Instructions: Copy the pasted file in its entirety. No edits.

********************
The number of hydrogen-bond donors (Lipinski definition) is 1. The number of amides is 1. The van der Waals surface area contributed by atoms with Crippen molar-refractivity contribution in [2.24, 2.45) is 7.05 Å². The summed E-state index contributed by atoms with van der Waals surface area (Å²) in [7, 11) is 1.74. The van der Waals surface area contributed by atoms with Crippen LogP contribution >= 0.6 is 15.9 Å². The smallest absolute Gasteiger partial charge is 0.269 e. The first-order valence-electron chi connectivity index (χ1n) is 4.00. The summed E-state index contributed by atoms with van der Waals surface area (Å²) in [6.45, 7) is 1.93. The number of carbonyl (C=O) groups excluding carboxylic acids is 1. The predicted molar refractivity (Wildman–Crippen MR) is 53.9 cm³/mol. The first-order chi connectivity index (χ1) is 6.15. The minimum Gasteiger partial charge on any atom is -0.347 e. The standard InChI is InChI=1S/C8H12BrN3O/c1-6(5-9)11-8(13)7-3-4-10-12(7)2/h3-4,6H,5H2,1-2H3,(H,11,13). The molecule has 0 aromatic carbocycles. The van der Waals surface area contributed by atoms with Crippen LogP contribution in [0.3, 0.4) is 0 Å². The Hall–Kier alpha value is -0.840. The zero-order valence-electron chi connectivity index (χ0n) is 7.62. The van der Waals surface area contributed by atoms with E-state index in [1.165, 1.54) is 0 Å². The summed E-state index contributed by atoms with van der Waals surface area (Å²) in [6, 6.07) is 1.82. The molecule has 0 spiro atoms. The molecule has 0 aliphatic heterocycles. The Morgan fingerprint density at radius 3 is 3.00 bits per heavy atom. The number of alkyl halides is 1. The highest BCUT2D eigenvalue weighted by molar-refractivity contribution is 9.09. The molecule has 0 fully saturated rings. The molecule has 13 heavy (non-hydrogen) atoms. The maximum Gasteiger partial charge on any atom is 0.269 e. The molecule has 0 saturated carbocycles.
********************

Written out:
The number of hydrogen-bond donors (Lipinski definition) is 1. The number of amides is 1. The van der Waals surface area contributed by atoms with Crippen molar-refractivity contribution in [2.24, 2.45) is 7.05 Å². The summed E-state index contributed by atoms with van der Waals surface area (Å²) in [7, 11) is 1.74. The van der Waals surface area contributed by atoms with Crippen LogP contribution >= 0.6 is 15.9 Å². The smallest absolute Gasteiger partial charge is 0.269 e. The first-order valence-electron chi connectivity index (χ1n) is 4.00. The summed E-state index contributed by atoms with van der Waals surface area (Å²) in [6.45, 7) is 1.93. The number of carbonyl (C=O) groups excluding carboxylic acids is 1. The predicted molar refractivity (Wildman–Crippen MR) is 53.9 cm³/mol. The first-order chi connectivity index (χ1) is 6.15. The minimum Gasteiger partial charge on any atom is -0.347 e. The standard InChI is InChI=1S/C8H12BrN3O/c1-6(5-9)11-8(13)7-3-4-10-12(7)2/h3-4,6H,5H2,1-2H3,(H,11,13). The molecule has 0 aromatic carbocycles. The van der Waals surface area contributed by atoms with Crippen LogP contribution in [0.3, 0.4) is 0 Å². The Hall–Kier alpha value is -0.840. The zero-order valence-electron chi connectivity index (χ0n) is 7.62. The van der Waals surface area contributed by atoms with E-state index in [1.165, 1.54) is 0 Å². The summed E-state index contributed by atoms with van der Waals surface area (Å²) in [6, 6.07) is 1.82. The molecule has 0 spiro atoms. The molecule has 0 aliphatic heterocycles. The Morgan fingerprint density at radius 3 is 3.00 bits per heavy atom. The number of alkyl halides is 1. The highest BCUT2D eigenvalue weighted by molar-refractivity contribution is 9.09. The molecule has 0 fully saturated rings. The molecule has 13 heavy (non-hydrogen) atoms. The maximum Gasteiger partial charge on any atom is 0.269 e. The molecule has 0 saturated carbocycles.